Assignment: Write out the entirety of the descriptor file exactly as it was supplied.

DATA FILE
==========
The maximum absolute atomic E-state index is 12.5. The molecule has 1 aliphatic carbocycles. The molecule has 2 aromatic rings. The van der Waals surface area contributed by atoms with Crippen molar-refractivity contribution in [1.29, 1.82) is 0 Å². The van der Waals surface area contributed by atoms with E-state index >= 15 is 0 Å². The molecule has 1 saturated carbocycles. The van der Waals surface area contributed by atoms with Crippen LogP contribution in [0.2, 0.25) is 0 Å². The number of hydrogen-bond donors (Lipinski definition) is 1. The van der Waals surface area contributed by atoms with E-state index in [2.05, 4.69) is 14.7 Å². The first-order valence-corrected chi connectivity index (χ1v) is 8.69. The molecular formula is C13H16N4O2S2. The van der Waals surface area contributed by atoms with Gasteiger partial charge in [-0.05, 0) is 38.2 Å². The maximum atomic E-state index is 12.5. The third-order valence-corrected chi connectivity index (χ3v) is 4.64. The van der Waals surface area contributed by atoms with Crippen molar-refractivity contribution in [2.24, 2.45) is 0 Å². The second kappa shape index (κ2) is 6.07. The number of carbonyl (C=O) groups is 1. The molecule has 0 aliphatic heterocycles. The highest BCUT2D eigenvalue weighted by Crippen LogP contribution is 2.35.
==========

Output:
The maximum absolute atomic E-state index is 12.5. The molecule has 1 aliphatic carbocycles. The molecule has 2 aromatic rings. The van der Waals surface area contributed by atoms with Crippen molar-refractivity contribution in [1.29, 1.82) is 0 Å². The van der Waals surface area contributed by atoms with E-state index >= 15 is 0 Å². The molecule has 1 saturated carbocycles. The van der Waals surface area contributed by atoms with Crippen LogP contribution in [0.2, 0.25) is 0 Å². The number of hydrogen-bond donors (Lipinski definition) is 1. The van der Waals surface area contributed by atoms with E-state index in [2.05, 4.69) is 14.7 Å². The first-order valence-corrected chi connectivity index (χ1v) is 8.69. The molecular formula is C13H16N4O2S2. The van der Waals surface area contributed by atoms with Gasteiger partial charge in [-0.05, 0) is 38.2 Å². The maximum atomic E-state index is 12.5. The third-order valence-corrected chi connectivity index (χ3v) is 4.64. The van der Waals surface area contributed by atoms with Crippen molar-refractivity contribution in [2.24, 2.45) is 0 Å². The second kappa shape index (κ2) is 6.07. The number of carbonyl (C=O) groups is 1. The molecule has 0 aliphatic heterocycles. The highest BCUT2D eigenvalue weighted by Crippen LogP contribution is 2.35.